and other defects in his use of legal terminology and proper English. Hall v. Bellmon, 935 F.2d
1106, 1110 (10th Cir. 1991). Pro se status does not relieve Mr. Brewer of the duty to comply
with the various rules and procedures governing litigants and counsel or the requirements of the
substantive law, and in these regards, the Court will treat him according to the same standard as
counsel licensed to practice law before the bar of this Court. See McNeil v. U.S., 508 U.S. 106,
113 (1993); Ogden v. San Juan County, 32 F.3d 452, 455 (10th Cir. 1994).
2. Pleading requirements
In reviewing a motion to dismiss pursuant to Rule 12(b)(6), the Court must accept all
well-plead allegations in the Complaint as true and view those allegations in the light most
favorable to the nonmoving party. Stidham v. Peace Officer Standards and Training, 265 F.3d
1144, 1149 (10th Cir. 2001), quoting Sutton v. Utah State Sch. For the Deaf & Blind, 173 F.3d
1226, 1236 (10th Cir. 1999). In Ashcroft v. Iqbal, 556 U.S. 662 (2009), and Bell Atlantic Corp. v.
Twombly, 550 U.S. 544 (2007), the Supreme Court clarified what constitutes a “well-pleaded
fact” for purposes of a Rule 12 analysis. A pleader is not required to set forth “detailed factual
allegations,” but must offer more than “labels and conclusions,” a “formulaic recitation of the
elements of a cause of action,” or “naked assertions devoid of further factual enhancement.”
Iqbal, 129 S.Ct. at 1949. The cases make clear that it is facts, not conclusions, that must be
pled; “the tenet that a court must accept as true all of the allegations contained in a complaint is
inapplicable to legal conclusions,” including “legal conclusion[s] couched as a factual
allegation.” Id. at 1949-50. Moreover, the facts pled must demonstrate a claim that is more than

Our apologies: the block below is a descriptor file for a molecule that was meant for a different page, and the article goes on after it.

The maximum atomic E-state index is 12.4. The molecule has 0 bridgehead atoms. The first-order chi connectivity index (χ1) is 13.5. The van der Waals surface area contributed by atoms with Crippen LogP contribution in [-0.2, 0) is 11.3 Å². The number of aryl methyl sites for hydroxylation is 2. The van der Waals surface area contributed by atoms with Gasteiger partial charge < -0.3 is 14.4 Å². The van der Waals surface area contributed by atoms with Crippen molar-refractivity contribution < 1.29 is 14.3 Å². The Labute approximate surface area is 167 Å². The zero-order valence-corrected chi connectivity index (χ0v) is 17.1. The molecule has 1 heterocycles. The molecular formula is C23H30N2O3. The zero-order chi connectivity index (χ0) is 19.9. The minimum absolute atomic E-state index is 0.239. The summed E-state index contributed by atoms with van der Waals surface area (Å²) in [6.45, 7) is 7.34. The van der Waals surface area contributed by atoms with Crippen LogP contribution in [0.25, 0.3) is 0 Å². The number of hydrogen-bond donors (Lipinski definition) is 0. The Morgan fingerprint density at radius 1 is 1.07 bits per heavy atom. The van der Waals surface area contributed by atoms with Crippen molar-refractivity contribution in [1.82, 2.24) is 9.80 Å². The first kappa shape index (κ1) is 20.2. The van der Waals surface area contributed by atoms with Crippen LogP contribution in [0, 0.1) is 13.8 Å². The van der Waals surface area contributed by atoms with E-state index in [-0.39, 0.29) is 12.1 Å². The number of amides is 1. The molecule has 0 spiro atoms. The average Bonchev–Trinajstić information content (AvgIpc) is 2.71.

just an abstract “possibility” that the defendant has engaged in actionable misconduct. Id. One
way in which the Court might conduct its analysis is to “identify[ ] pleadings that, because they
are no more than conclusions, are not entitled to the assumption of truth,” and disregard them.
Then, faced with only well-pleaded factual allegations, the Court “should assume their veracity
and then determine whether they plausibly give rise to an entitlement to relief.” Id. at 1950.
B. The Amended Complaint fails to state a plausible claim
The Court turns to the question of whether, under Iqbal’s “plausibility” standard, Mr.
Brewer states a cognizable claim. As in Iqbal, the Court begins by identifying certain key
allegations in the Amended Complaint that were not entitled to the assumption of truth. 556 U.S.
at 680. All of Mr. Brewer’s federal claims require either a showing that the Defendants engaged
in racial discrimination (the § 1981 and 1983 claims) or that the Defendants engaged in a
conspiracy against him (the RICO, § 1985, and § 1986 claims). The Court finds that Mr.
Brewer’s allegations as to these issues are insufficiently conclusory. The contention of racial
animus are supported by nothing more than the fact that the Defendants are white and Mr.
Brewer is black. This is insufficient to raise the specter of racial discrimination from a
“possibility” to a “plausibility” under Iqbal. 556 U.S. at 678 (“the plausibility standard is not
akin to a ‘probability requirement,’ but it asks for more than a sheer possibility that a defendant
has acted unlawfully”). The allegations of a conspiracy among the Defendants is also entirely
conclusory: Mr. Brewer offers no allegations that if true would suggest that any of the
Defendants knew of, much less intended to join in, any of the other Defendants’ actions.1 Thus,
the Court finds that Mr. Brewer has not adequately pled facts demonstrating the central
component of his federal claims.
Even assuming he had, however, the Court would nevertheless dismiss Mr. Brewer’s
federal claims for a different reason. In essence, Mr. Brewer complains that the County Court’s
refusal to transfer his case to the state District Court is a violation of Colorado law, and asks this
federal court to intercede. The doctrine of comity counsels that federal courts, “anxious though
[they] may be to vindicate and protect federal rights and federal interests, always endeavor[ ] to
do so in ways that will not unduly interfere with the legitimate activities of the States.” Levin v.
Mr. Brewer does allege that, when Mr. Heaney summoned Mr. Molloy to remove Mr.
Brewer from the Clerk’s Office, Mr. Brewer read the text of the relevant County Court transfer
rules to Mr. Molloy. However, as Mr. Brewer states, Mr. Molloy is a Sheriff’s Deputy, not a